Edited by Aura Reggiani and Peter Nijkamp
Chapter 6: Intelligent Transportation Systems (ITS) Management Using Boolean Networks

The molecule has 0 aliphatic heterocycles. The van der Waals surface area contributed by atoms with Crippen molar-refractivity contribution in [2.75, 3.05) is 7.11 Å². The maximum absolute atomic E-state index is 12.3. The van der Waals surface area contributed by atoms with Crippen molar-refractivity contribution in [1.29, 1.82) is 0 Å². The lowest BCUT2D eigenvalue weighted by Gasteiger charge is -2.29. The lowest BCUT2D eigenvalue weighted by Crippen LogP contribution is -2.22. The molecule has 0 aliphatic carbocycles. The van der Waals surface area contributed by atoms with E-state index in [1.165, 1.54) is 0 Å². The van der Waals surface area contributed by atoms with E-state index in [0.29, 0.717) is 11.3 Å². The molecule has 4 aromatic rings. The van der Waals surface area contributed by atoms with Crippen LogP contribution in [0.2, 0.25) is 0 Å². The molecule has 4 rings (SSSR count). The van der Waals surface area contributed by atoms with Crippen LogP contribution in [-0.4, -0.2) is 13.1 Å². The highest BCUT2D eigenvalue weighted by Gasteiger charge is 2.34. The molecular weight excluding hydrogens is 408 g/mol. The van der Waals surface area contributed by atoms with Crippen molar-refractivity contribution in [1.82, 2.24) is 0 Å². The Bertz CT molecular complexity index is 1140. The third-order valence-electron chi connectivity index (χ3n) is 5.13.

6. Intelligent Transportation System (ITS) Management Using Boolean Networks Kingsley E. Haynes, Rajendra G. Kulkarni, Laurie A. Schintler and Roger R. Stough 6.1 INTRODUCTION Traditional regional transportation models are built on a land-use network forecasting procedure incorporating spatial interaction/gravity models using origin/destination matrices for traffic zones. These classic regional planning models are still useful and valid for planning purposes but increasingly in high density metropolitan regions, ‘real-time’ intervention is part of the traffic control strategy using intelligent transportation system (ITS) technology. What are the guidelines for such regional transport management strategies and what will be the fundamental building blocks for real-time intervention? This chapter suggests one strategy and illustrates it for a particular transport management situation typical of high density/highly congested regions. Urban road networks are characterized by traffic congestion, incidents and accidents resulting in travel delays for commuters and other trip takers on urban road networks. The interaction costs of such congestion in a regional economy are enormous (Arnott and Small 1994). Factoring in safety concerns of commuters and work time lost to business and commuters makes these costs astronomical, threatening the economic viability of many metropolitan regions. Increasing the capacity of existing freeways by adding more lanes is not always possible or environmentally desirable and does not always ease the delays. The much-studied Braess paradox tells us that congestion may increase as capacity is increased (Murchland 1970). Other models based on cellular automata modelling suggest that increased capacity can barely keep up with the latent demand (Helbing and...
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